I remember when I was 18 and fell pregnant and my two best friends didn’t seem to hang around with me as much, it was like I was no longer a person to have fun with because I had a child. They still came around to mine a few times after I had the baby but over time we drifted apart. So when I had my second child and subsequent children I found motherhood rather lonely. I did what other mums do and go to toddler groups, try and make friends, negotiate the cliques at these specific groups and tell myself I was going for the children. Occasionally I would chat to other mums but the suggestions of doing anything together was a scary thought, I would have liked to meet up at other places but I think the fear of rejection does stop many people just asking. It is a scary thought saying ‘do you want to be friends?’ especially when you are in your 20s and 30s.
I did have a couple of meetings outside of toddlers were we went out for the day, however our kids went to different schools at 5 and then work got in the way, weekends got taken up by various different classes and you lose touch. When my son started school I made some new friends, we used to sit outside of school chatting at pick up time and they were my kid of people, we are friends on facebook and we go out probably around once a month which suits me fine now. That is about 4 people I would class as close friends, they are the people I can tell anything to and I won’t be judged, the people I can be myself with and just relax around and we could be anywhere even the dingiest of places and we will still have great fun although I don’t feel I have a best friend and the thought makes me a little sad especially when you see best friends tagging each other on facebook all the time or the best friend quizzes that do the rounds. I am glad my daughters have each other so hopefully they will have a friend for life.
There are solutions to this friendship dilemma though so don’t fear it. We have all felt the loneliness of motherhood or life at some point and the solution really is just to get yourself out there. Attend the toddler groups, speak a few words, add people on social media, find yourself some hobbies and groups that you can attend weekly whether that is an exercise group, writing group or class that have people interested in the same things as you that you can connect with and make friends that way. Another option is to network with people you work with, people you do business with at network groups if you are self employed or people who attend the same classes as your children. You can also use an app called Meet-up, they have different sections for different places in the UK and they always have events going on you can just tag along to cover a wide variety of interests so there is always something for everyone so just click interested and tag along – You never know you could meet some new friends for life and even if you don’t at least you are living life and getting out there and giving it a chance.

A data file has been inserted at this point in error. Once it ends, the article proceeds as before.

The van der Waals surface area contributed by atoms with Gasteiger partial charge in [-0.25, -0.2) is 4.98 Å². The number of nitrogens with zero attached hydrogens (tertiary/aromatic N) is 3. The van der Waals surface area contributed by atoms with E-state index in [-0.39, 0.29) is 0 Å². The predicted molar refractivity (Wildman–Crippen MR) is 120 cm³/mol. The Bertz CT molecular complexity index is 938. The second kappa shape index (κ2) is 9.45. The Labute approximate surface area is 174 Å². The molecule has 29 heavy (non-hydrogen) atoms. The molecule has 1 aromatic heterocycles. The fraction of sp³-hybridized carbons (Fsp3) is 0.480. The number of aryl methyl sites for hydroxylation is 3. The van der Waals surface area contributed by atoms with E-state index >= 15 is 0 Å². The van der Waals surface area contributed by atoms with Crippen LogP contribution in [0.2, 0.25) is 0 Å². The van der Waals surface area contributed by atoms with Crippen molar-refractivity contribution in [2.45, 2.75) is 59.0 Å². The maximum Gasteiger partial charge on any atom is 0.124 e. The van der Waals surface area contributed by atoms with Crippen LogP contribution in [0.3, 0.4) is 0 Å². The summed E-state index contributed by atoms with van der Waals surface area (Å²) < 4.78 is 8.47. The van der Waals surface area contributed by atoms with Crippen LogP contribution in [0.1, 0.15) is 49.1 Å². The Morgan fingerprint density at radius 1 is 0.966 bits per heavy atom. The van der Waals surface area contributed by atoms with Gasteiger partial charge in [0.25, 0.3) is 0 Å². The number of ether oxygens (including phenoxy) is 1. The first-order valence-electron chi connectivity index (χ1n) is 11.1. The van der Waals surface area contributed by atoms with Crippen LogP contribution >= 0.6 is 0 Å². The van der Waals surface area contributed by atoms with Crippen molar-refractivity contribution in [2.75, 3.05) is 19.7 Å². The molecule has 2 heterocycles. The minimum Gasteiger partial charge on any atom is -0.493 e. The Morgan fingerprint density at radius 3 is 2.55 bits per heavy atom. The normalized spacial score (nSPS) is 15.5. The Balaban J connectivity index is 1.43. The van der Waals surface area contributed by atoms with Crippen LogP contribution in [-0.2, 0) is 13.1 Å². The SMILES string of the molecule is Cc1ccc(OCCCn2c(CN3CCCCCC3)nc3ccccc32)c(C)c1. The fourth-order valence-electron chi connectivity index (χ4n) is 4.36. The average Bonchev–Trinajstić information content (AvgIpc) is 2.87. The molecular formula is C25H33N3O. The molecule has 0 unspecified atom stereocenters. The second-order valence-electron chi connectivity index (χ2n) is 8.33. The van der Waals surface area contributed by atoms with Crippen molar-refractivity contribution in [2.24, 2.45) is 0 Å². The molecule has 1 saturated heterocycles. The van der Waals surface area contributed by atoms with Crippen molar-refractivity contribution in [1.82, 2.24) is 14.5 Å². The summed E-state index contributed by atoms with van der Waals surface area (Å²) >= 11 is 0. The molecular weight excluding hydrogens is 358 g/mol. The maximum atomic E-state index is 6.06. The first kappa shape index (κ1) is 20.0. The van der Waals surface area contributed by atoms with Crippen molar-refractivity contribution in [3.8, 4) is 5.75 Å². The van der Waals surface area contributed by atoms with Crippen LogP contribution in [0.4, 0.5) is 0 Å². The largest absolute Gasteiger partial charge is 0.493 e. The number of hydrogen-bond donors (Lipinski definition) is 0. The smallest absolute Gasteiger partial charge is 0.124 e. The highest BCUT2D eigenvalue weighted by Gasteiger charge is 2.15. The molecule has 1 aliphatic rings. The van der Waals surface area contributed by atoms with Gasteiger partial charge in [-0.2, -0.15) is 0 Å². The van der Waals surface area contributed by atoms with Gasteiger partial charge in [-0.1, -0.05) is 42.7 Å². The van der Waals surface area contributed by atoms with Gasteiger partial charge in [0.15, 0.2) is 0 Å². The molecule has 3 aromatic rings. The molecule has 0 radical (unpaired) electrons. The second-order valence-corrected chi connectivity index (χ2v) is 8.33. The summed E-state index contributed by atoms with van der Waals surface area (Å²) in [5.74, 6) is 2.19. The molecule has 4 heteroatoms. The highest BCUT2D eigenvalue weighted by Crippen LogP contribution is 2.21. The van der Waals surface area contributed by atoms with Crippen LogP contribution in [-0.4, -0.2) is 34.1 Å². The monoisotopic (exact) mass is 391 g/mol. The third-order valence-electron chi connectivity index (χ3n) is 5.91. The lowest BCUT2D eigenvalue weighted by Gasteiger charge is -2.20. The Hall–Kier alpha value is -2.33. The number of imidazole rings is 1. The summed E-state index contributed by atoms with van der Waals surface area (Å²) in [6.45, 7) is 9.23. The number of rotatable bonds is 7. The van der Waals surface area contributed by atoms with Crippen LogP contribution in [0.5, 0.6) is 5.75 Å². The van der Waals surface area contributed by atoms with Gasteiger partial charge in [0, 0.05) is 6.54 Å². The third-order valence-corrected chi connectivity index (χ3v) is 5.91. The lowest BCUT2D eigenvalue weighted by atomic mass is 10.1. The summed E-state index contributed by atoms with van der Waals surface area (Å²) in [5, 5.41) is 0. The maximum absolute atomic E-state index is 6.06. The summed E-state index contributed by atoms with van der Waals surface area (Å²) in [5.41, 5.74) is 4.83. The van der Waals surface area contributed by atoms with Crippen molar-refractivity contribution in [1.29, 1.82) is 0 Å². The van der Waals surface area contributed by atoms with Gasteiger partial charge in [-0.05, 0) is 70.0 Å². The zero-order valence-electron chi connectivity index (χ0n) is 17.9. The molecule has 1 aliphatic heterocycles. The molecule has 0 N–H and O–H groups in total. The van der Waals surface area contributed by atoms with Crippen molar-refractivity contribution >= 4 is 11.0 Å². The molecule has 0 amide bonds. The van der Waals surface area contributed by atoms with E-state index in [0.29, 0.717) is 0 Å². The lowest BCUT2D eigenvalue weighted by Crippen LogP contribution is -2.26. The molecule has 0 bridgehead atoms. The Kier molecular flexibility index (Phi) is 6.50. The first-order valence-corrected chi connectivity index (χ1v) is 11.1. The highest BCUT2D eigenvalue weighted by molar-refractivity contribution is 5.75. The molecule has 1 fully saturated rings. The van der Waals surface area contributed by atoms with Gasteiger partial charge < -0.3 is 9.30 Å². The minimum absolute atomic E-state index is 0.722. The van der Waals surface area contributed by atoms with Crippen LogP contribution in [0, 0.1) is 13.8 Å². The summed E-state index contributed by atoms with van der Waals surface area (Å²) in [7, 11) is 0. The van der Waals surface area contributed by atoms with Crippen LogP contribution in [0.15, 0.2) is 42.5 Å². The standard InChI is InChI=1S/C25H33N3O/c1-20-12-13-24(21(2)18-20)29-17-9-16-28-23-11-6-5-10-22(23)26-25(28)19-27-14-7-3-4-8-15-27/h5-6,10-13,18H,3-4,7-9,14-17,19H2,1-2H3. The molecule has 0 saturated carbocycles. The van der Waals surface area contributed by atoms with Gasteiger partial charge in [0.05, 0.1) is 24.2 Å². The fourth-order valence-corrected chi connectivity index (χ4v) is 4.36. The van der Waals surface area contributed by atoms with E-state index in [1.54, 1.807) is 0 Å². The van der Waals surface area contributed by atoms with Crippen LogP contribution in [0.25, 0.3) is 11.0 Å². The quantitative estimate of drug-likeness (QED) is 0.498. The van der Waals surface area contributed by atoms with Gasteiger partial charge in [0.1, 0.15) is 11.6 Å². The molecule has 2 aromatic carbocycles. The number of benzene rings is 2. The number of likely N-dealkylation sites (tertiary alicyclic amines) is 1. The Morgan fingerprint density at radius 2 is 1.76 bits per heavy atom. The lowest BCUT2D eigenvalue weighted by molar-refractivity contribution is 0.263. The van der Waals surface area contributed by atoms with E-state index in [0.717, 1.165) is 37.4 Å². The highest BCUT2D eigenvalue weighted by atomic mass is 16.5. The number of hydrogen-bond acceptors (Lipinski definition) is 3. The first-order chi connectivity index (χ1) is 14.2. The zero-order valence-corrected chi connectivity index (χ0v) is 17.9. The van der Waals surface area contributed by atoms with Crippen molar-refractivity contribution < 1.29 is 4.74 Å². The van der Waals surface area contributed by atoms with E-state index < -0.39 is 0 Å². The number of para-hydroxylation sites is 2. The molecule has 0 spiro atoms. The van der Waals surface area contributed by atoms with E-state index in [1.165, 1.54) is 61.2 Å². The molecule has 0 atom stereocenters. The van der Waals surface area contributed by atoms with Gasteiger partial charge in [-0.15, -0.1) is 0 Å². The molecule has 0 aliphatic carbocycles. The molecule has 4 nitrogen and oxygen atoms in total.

I asked some other mums what we could all do to combat the loneliness that being a parent brings sometimes:
Hannah says “I have made new friends through a local Facebook group for mums. I then set up a baby group to get out of the house and have made my closest friends from that. We have a WhatsApp group chat and a Facebook chat so although we might be busy and not be able to get together, when we need it there’s always somebody at the other end of the phone. This has really helped me combat the loneliness as it’s nice to feel like there’s always somebody there to talk to.”
Lyndsey says “I found going to baby classes so helpful. As a first time parent it was nice to be able to meet people in the same situation and have someone to chat about it to.”
Hannah said “When my eldest was born I met some mums through an antenatal class my midwife ran. I stayed in touch with them and we met up when we could. It was great to have someone to ask ‘is yours doing this?’ Whenever the babies did anything! When my eldest started school my youngest was a couple of months old and we were in a new area. I got involved with the PTA. It was the best thing I could have done. I met some lovely mums and we are in a small village so we can all walk to each other’s houses for wine as necessary!”
Catherine says “I’ve learnt that you have to be super brave. Step out of your comfort zone. And most likely the person you want to make friends with is desperate to make friends with you too. You have to push through the initial awkwardness.”
Raimonda suggests “Apps like Mush or Mummy Social can be really good. 2 years ago I met a lady at Mummy Social meet up, who I’m still friends with and our boys are friends too, even if both of them are quite shy! ”
Karen says “I found that there were lots of new clubs to join (baby massage etc) that meant I soon met lots of new mums, my friendship group might have changed but it was better overall as we were all in the same boat dealing with similar things so could support each other”
With thanks to the contributors below